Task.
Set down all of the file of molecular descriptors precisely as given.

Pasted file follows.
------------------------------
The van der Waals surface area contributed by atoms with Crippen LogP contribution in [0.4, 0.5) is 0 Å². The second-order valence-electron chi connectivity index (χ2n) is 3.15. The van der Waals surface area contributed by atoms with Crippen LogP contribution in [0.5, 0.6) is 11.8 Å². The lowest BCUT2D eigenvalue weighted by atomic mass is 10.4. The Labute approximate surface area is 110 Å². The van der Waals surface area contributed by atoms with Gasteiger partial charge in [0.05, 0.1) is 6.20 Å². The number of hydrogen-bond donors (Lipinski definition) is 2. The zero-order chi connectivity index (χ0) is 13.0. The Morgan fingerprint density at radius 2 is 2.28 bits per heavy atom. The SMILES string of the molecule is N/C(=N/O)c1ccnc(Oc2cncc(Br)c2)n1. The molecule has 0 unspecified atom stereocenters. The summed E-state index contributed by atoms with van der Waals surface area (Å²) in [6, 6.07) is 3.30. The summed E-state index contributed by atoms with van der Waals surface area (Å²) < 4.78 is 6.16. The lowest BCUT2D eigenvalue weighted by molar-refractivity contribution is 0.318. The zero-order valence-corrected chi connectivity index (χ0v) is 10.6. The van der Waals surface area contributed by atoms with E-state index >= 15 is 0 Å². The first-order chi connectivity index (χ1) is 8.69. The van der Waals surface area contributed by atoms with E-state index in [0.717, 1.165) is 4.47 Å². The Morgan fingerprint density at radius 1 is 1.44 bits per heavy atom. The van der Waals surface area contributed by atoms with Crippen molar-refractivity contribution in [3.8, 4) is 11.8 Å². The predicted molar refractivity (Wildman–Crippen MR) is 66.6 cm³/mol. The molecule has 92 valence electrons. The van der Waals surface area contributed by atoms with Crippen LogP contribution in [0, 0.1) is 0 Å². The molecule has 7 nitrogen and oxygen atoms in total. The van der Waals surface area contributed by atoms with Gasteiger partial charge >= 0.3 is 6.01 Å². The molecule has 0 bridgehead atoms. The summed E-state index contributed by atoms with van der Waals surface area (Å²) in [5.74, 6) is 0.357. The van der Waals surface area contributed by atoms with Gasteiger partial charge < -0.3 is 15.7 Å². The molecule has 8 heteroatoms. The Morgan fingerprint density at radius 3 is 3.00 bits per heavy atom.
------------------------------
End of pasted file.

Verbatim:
The van der Waals surface area contributed by atoms with Crippen LogP contribution in [0.4, 0.5) is 0 Å². The second-order valence-electron chi connectivity index (χ2n) is 3.15. The van der Waals surface area contributed by atoms with Crippen LogP contribution in [0.5, 0.6) is 11.8 Å². The lowest BCUT2D eigenvalue weighted by atomic mass is 10.4. The Labute approximate surface area is 110 Å². The van der Waals surface area contributed by atoms with Gasteiger partial charge in [0.05, 0.1) is 6.20 Å². The number of hydrogen-bond donors (Lipinski definition) is 2. The zero-order chi connectivity index (χ0) is 13.0. The Morgan fingerprint density at radius 2 is 2.28 bits per heavy atom. The SMILES string of the molecule is N/C(=N/O)c1ccnc(Oc2cncc(Br)c2)n1. The molecule has 0 unspecified atom stereocenters. The summed E-state index contributed by atoms with van der Waals surface area (Å²) in [6, 6.07) is 3.30. The summed E-state index contributed by atoms with van der Waals surface area (Å²) < 4.78 is 6.16. The lowest BCUT2D eigenvalue weighted by molar-refractivity contribution is 0.318. The zero-order valence-corrected chi connectivity index (χ0v) is 10.6. The van der Waals surface area contributed by atoms with E-state index >= 15 is 0 Å². The first-order chi connectivity index (χ1) is 8.69. The van der Waals surface area contributed by atoms with E-state index in [0.717, 1.165) is 4.47 Å². The Morgan fingerprint density at radius 1 is 1.44 bits per heavy atom. The van der Waals surface area contributed by atoms with Crippen molar-refractivity contribution in [3.8, 4) is 11.8 Å². The predicted molar refractivity (Wildman–Crippen MR) is 66.6 cm³/mol. The molecule has 92 valence electrons. The van der Waals surface area contributed by atoms with Crippen LogP contribution in [0, 0.1) is 0 Å². The molecule has 7 nitrogen and oxygen atoms in total. The van der Waals surface area contributed by atoms with Gasteiger partial charge >= 0.3 is 6.01 Å². The molecule has 0 bridgehead atoms. The summed E-state index contributed by atoms with van der Waals surface area (Å²) in [5.74, 6) is 0.357. The van der Waals surface area contributed by atoms with Gasteiger partial charge < -0.3 is 15.7 Å². The molecule has 8 heteroatoms. The Morgan fingerprint density at radius 3 is 3.00 bits per heavy atom.